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xxLCxx

TS Addict
The Chinese government has a stake in every company there, no company is a "private" company. To allow their biggest telecommunications company to run or install a new network is to allow the Chinese government to do it. Communist countries don't have independent enterprises, China is no exception and up until recently they were very open about that. Now Huwuai has the gall to say they're independent of the Chinese government?
Like Google would be independent of the (real) US government? They founded it (MDDS/DARPA-NSF grants).
The US government is beholden to an independant judicial system that holds it accountable and investigates it. The Chinese one party government does not, and does as it pleases with no checks or balances. Can u ever imagine something like the current FBI investigation into the Trump government happening in China? The legal system serves the government there, they have no independence.
Something like the FBI, involved in various murders - from Martin Luther King, Jr. to the assassination of 'their own' president, JFK?
 

erickmendes

TS Evangelist
Painting a target on Huawei while Google/Instagram/Facebook is digesting all our photos/phonecalls/messages/whatever from the entire planet to the USA gov.
 
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Darth Shiv

TS Evangelist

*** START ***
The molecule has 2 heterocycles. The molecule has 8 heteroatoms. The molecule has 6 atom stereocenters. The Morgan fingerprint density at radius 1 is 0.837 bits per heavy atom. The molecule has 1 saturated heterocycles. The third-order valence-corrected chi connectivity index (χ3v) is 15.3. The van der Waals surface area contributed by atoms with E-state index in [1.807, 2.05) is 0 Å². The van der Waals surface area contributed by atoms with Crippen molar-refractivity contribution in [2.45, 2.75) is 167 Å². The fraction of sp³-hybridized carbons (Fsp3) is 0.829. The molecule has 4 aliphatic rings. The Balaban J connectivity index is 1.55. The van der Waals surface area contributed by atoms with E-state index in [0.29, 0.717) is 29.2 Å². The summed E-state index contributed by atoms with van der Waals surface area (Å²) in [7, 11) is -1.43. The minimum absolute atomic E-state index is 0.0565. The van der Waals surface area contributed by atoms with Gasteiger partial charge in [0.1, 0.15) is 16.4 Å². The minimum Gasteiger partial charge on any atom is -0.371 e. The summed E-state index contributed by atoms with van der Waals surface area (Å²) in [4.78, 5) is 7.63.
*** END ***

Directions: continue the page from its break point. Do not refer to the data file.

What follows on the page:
The Chinese government has a stake in every company there, no company is a "private" company. To allow their biggest telecommunications company to run or install a new network is to allow the Chinese government to do it. Communist countries don't have independent enterprises, China is no exception and up until recently they were very open about that. Now Huwuai has the gall to say they're independent of the Chinese government?
THAT does NOT mean they have backdoors into everything. Please cite evidence to the contrary.

We DO know Qualcomm and Intel both partner with the NSA. And we DO know the NSA siphons data without warrants. And we DO know that data has been compromised in the past. And we DO know they illegally provide the data to other parties.

The biggest threat to internet security by FAR is the NSA. If they surrepticiously provide asymmetric algorithms with backdoors for example (e.g. elliptic curve crypto is EXTREMELY small keysize - a vulnerability would be catastrophic), they would allow plaintext reading of transactions on the net and so on. It would be taking the lid off pandora's box.